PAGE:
Metric analysis

The best performers automate 40% of primary controls: indicator of the month

If you’re not already automating your internal controls, you should.

The cost of controls technology has dropped dramatically as its capabilities have increased. Automation of advanced controls is now accessible even to small organizations, and the return on investment is high. Not only does automation effectively identify risk, but it can also allow your team to focus on high-value work while providing detailed insights and analytics to help you better understand many aspects of your business.

Perry D. Wiggins

Automating at least some of your internal controls is quickly becoming the bare minimum for effective corporate governance these days. But automated controls need to send the right alerts to the right people to be fully effective. After reviewing cross-industry benchmarking data on the prevalence of primary control automation, we highlight the benefits of automated controls and discuss the importance of having the right reporting and communication structures in place for them.

Thanks to the responses to his Internal controls survey, APQC finds that the lowest performers (organizations in the 25th percentile) automate only 15% of their primary controls. The top performers automate more than double the percentage of their core controls at 40%. (See table below).

Why should you automate primary controls

Organizations with a higher percentage of automated internal controls have better safeguards to reduce the risk of fraud, protect their business assets, prevent costly human error, and ensure accurate financial records.

There will always be a need for qualified finance professionals to assess the risk of any misstatement identified by internal controls. However, when internal control processes rely heavily on manual intervention, it greatly increases the opportunity for fraud and abuse to occur and go undetected. Organizations that have automated a high percentage of primary controls have a more comprehensive approach that provides greater confidence in protecting organizational assets.

Automating internal controls allows organizations to quickly analyze huge volumes of data from multiple systems, flagging potential fraud patterns as they occur. Instead of a laborious and hands-on process of performing spot checks on random samples of data, automated bots work continuously in the background, doing the tedious work of analyzing everything from emails to purchase orders, looking for patterns and anomalies, and flagging outliers for further investigation.

Automating this process frees auditors from manually digging through records and gives them more time to dig deeper into red flags and determine if there is a logical explanation for irregularities. Automated checks also detect common errors that can be corrected before they become vulnerabilities for the organization.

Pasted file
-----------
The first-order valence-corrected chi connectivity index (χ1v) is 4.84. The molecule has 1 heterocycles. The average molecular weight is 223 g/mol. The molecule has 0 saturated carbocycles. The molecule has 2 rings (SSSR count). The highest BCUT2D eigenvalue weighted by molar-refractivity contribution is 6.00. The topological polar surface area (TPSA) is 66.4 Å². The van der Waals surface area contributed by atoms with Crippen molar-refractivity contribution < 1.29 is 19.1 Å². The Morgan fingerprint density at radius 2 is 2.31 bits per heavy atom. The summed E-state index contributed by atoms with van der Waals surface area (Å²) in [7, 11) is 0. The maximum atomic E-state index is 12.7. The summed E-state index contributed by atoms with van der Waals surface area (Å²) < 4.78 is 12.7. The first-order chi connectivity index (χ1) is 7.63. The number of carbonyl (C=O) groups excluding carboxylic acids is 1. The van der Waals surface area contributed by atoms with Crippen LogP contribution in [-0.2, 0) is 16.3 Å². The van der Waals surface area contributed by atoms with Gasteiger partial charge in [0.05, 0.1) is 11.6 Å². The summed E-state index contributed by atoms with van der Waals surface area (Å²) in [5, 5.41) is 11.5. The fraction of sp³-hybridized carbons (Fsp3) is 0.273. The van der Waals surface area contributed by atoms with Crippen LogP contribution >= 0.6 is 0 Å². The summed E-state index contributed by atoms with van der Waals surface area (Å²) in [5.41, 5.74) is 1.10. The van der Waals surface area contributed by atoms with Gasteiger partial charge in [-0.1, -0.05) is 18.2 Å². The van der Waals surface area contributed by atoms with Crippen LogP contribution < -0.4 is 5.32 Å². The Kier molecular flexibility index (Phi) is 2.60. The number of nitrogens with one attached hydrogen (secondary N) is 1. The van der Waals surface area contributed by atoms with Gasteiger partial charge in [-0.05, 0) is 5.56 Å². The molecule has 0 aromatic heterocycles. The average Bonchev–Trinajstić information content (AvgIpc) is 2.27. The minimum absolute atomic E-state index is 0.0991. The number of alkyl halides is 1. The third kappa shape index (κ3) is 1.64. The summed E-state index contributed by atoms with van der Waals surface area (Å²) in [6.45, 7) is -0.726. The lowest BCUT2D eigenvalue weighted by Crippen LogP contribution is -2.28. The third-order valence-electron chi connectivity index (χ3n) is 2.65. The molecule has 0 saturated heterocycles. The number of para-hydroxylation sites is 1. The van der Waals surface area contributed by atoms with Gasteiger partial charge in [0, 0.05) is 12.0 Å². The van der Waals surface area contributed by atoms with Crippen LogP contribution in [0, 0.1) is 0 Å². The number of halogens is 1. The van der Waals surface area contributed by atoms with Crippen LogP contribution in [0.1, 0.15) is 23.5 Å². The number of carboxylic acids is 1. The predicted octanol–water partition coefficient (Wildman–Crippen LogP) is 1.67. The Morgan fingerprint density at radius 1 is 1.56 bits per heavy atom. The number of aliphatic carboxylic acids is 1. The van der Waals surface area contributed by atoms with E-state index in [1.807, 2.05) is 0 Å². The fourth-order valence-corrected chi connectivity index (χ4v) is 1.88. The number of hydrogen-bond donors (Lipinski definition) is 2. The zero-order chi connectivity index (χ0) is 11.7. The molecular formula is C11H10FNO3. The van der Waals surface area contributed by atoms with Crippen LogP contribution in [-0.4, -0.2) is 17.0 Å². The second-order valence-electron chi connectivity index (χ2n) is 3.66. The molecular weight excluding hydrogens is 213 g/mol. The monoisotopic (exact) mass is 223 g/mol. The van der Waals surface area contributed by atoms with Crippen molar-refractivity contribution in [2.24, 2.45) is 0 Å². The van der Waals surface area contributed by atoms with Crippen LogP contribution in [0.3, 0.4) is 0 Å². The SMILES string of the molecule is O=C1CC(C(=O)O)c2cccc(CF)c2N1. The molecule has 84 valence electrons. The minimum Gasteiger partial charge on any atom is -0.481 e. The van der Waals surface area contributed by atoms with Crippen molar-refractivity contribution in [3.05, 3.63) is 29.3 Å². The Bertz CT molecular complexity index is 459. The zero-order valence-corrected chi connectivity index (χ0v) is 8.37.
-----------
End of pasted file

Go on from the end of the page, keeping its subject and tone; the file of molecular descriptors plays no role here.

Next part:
Inform the right people

Imagine a vehicle with modern diagnostic systems capable of detecting low oil, faulty sensors, failing brakes or other mechanical issues. These extensive detective checks will make no difference if the computer never communicates the information to the appropriate personnel – in this case, the driver.

Likewise, as we increase our reliance on technology to perform internal control activities, the flow of information and communication to the right people becomes increasingly critical. Top performers ensure their organization can answer questions such as:

  • How do I know if the control is working?

  • How do I know if the check has worked?

  • Who in the organization is responsible for receiving reports and logs of control activities?

  • Based on the information you receive, can you diagnose when the automated controls are not working as expected and make the necessary corrections?

When creating your communication flows, you need to think about the reporting structures that will work best for your organization. If reports are delivered via a dashboard on the home page of your ERP system, are you sure executives and staff will see these screens when they log in? If reports are delivered via system-generated emails, are you sure employees will read them?

I have to admit that I often pick the most important emails for me as CFO myself while ignoring the others – your colleagues and employees will probably do the same. Large organizations set up reporting structures and communication flows in a way that makes sense for their culture and, where possible, gives people choice in how they can view and consume the information.

When automated controls are implemented effectively, the data they produce is useful for many types of decision support beyond auditing. An automated system that detects unusual extremes in employee expense reports can also be used to study average expense costs for various cities where the organization operates. When this data is combined with sales plans, it’s easy to accurately plan next year’s business travel.

If your organization has a lower percentage of automated primary controls or none at all, it’s time to take a look at the tools that can help you process a lot more data, more thoroughly, and in less time. When implemented well with the right reporting structures in place, you’ll wonder how your finance team ever got along without them.

Perry D. Wiggins, CPA, is Chief Financial Officer, Secretary and Treasurer of APQCa nonprofit benchmarking and best practices research organization based in Houston, Texas.